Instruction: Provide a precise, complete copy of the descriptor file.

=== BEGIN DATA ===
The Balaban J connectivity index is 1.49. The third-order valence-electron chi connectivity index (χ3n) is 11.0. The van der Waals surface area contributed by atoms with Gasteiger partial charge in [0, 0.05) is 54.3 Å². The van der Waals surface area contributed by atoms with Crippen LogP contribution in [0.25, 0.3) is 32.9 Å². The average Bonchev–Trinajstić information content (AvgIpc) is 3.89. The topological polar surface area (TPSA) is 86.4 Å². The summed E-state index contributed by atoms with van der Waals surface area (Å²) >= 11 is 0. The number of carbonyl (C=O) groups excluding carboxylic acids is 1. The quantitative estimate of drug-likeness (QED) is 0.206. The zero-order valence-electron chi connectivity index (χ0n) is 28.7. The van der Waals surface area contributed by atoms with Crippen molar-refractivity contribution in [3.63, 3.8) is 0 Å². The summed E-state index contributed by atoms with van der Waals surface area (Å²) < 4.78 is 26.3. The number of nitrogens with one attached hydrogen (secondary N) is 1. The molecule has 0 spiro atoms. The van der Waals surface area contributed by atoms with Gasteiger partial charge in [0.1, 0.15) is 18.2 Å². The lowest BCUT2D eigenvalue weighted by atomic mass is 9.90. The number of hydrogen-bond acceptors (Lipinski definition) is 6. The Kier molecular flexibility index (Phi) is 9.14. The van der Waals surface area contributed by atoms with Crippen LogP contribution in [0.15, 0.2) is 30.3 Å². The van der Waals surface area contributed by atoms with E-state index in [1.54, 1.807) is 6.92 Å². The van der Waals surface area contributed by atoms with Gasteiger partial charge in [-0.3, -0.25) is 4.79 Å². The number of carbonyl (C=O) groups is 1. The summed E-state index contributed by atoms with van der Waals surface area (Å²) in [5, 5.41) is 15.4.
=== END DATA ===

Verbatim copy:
The Balaban J connectivity index is 1.49. The third-order valence-electron chi connectivity index (χ3n) is 11.0. The van der Waals surface area contributed by atoms with Gasteiger partial charge in [0, 0.05) is 54.3 Å². The van der Waals surface area contributed by atoms with Crippen LogP contribution in [0.25, 0.3) is 32.9 Å². The average Bonchev–Trinajstić information content (AvgIpc) is 3.89. The topological polar surface area (TPSA) is 86.4 Å². The summed E-state index contributed by atoms with van der Waals surface area (Å²) >= 11 is 0. The number of carbonyl (C=O) groups excluding carboxylic acids is 1. The quantitative estimate of drug-likeness (QED) is 0.206. The zero-order valence-electron chi connectivity index (χ0n) is 28.7. The van der Waals surface area contributed by atoms with Crippen molar-refractivity contribution in [3.63, 3.8) is 0 Å². The summed E-state index contributed by atoms with van der Waals surface area (Å²) < 4.78 is 26.3. The number of nitrogens with one attached hydrogen (secondary N) is 1. The molecule has 0 spiro atoms. The van der Waals surface area contributed by atoms with Gasteiger partial charge in [0.1, 0.15) is 18.2 Å². The lowest BCUT2D eigenvalue weighted by atomic mass is 9.90. The number of hydrogen-bond acceptors (Lipinski definition) is 6. The Kier molecular flexibility index (Phi) is 9.14. The van der Waals surface area contributed by atoms with Crippen LogP contribution in [0.15, 0.2) is 30.3 Å². The van der Waals surface area contributed by atoms with E-state index in [1.54, 1.807) is 6.92 Å². The van der Waals surface area contributed by atoms with Gasteiger partial charge in [-0.3, -0.25) is 4.79 Å². The number of carbonyl (C=O) groups is 1. The summed E-state index contributed by atoms with van der Waals surface area (Å²) in [5, 5.41) is 15.4.